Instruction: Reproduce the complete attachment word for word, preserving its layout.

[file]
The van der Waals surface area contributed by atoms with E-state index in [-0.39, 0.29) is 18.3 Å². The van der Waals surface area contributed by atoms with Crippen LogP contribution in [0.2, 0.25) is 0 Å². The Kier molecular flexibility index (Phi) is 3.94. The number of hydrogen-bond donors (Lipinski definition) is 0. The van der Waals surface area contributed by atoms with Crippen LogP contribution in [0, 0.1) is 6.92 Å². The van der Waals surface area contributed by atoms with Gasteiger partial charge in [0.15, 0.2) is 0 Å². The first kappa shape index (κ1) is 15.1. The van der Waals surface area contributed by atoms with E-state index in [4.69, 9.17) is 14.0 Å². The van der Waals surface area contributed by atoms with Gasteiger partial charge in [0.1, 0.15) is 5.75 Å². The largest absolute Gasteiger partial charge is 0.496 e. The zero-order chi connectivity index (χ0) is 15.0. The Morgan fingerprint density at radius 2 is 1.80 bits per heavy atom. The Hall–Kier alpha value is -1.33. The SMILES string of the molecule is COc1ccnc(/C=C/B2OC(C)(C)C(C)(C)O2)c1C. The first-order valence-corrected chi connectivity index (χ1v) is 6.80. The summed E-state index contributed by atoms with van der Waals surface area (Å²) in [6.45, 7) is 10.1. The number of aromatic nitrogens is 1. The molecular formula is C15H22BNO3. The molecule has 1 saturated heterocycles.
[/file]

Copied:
The van der Waals surface area contributed by atoms with E-state index in [-0.39, 0.29) is 18.3 Å². The van der Waals surface area contributed by atoms with Crippen LogP contribution in [0.2, 0.25) is 0 Å². The Kier molecular flexibility index (Phi) is 3.94. The number of hydrogen-bond donors (Lipinski definition) is 0. The van der Waals surface area contributed by atoms with Crippen LogP contribution in [0, 0.1) is 6.92 Å². The van der Waals surface area contributed by atoms with Gasteiger partial charge in [0.15, 0.2) is 0 Å². The first kappa shape index (κ1) is 15.1. The van der Waals surface area contributed by atoms with E-state index in [4.69, 9.17) is 14.0 Å². The van der Waals surface area contributed by atoms with Gasteiger partial charge in [0.1, 0.15) is 5.75 Å². The largest absolute Gasteiger partial charge is 0.496 e. The zero-order chi connectivity index (χ0) is 15.0. The Morgan fingerprint density at radius 2 is 1.80 bits per heavy atom. The Hall–Kier alpha value is -1.33. The SMILES string of the molecule is COc1ccnc(/C=C/B2OC(C)(C)C(C)(C)O2)c1C. The first-order valence-corrected chi connectivity index (χ1v) is 6.80. The summed E-state index contributed by atoms with van der Waals surface area (Å²) in [6.45, 7) is 10.1. The number of aromatic nitrogens is 1. The molecular formula is C15H22BNO3. The molecule has 1 saturated heterocycles.